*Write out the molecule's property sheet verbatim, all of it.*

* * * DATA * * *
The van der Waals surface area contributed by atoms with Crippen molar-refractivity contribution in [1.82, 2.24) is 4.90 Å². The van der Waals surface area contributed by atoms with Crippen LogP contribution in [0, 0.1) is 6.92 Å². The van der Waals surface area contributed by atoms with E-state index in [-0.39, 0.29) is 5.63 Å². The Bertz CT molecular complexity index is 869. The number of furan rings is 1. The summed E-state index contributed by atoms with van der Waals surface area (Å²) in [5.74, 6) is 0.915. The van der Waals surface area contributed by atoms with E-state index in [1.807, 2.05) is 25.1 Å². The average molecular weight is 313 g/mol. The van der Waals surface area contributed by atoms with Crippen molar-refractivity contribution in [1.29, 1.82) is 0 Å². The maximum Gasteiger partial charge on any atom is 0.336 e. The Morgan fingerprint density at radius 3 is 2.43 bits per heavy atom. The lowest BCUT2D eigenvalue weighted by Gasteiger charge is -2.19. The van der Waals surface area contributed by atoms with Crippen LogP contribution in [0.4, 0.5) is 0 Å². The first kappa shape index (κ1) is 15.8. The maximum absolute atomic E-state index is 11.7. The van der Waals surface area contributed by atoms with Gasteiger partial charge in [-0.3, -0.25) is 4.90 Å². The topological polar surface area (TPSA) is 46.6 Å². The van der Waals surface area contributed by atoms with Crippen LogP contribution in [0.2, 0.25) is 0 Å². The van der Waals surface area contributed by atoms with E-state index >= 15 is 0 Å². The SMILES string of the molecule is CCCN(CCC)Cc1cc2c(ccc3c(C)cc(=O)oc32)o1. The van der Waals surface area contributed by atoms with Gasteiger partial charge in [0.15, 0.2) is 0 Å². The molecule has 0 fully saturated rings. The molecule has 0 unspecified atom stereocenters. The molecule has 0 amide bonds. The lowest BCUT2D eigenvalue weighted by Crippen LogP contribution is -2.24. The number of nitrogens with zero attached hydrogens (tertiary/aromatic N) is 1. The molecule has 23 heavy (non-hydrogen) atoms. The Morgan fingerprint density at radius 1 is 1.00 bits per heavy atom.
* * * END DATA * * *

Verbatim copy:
The van der Waals surface area contributed by atoms with Crippen molar-refractivity contribution in [1.82, 2.24) is 4.90 Å². The van der Waals surface area contributed by atoms with Crippen LogP contribution in [0, 0.1) is 6.92 Å². The van der Waals surface area contributed by atoms with E-state index in [-0.39, 0.29) is 5.63 Å². The Bertz CT molecular complexity index is 869. The number of furan rings is 1. The summed E-state index contributed by atoms with van der Waals surface area (Å²) in [5.74, 6) is 0.915. The van der Waals surface area contributed by atoms with E-state index in [1.807, 2.05) is 25.1 Å². The average molecular weight is 313 g/mol. The van der Waals surface area contributed by atoms with Crippen molar-refractivity contribution in [1.29, 1.82) is 0 Å². The maximum Gasteiger partial charge on any atom is 0.336 e. The Morgan fingerprint density at radius 3 is 2.43 bits per heavy atom. The lowest BCUT2D eigenvalue weighted by Gasteiger charge is -2.19. The van der Waals surface area contributed by atoms with Crippen LogP contribution in [0.4, 0.5) is 0 Å². The first kappa shape index (κ1) is 15.8. The maximum absolute atomic E-state index is 11.7. The van der Waals surface area contributed by atoms with Gasteiger partial charge in [-0.3, -0.25) is 4.90 Å². The topological polar surface area (TPSA) is 46.6 Å². The van der Waals surface area contributed by atoms with Crippen LogP contribution in [0.2, 0.25) is 0 Å². The van der Waals surface area contributed by atoms with E-state index >= 15 is 0 Å². The SMILES string of the molecule is CCCN(CCC)Cc1cc2c(ccc3c(C)cc(=O)oc32)o1. The van der Waals surface area contributed by atoms with Gasteiger partial charge in [0.15, 0.2) is 0 Å². The molecule has 0 fully saturated rings. The molecule has 0 unspecified atom stereocenters. The molecule has 0 amide bonds. The lowest BCUT2D eigenvalue weighted by Crippen LogP contribution is -2.24. The number of nitrogens with zero attached hydrogens (tertiary/aromatic N) is 1. The molecule has 23 heavy (non-hydrogen) atoms. The Morgan fingerprint density at radius 1 is 1.00 bits per heavy atom.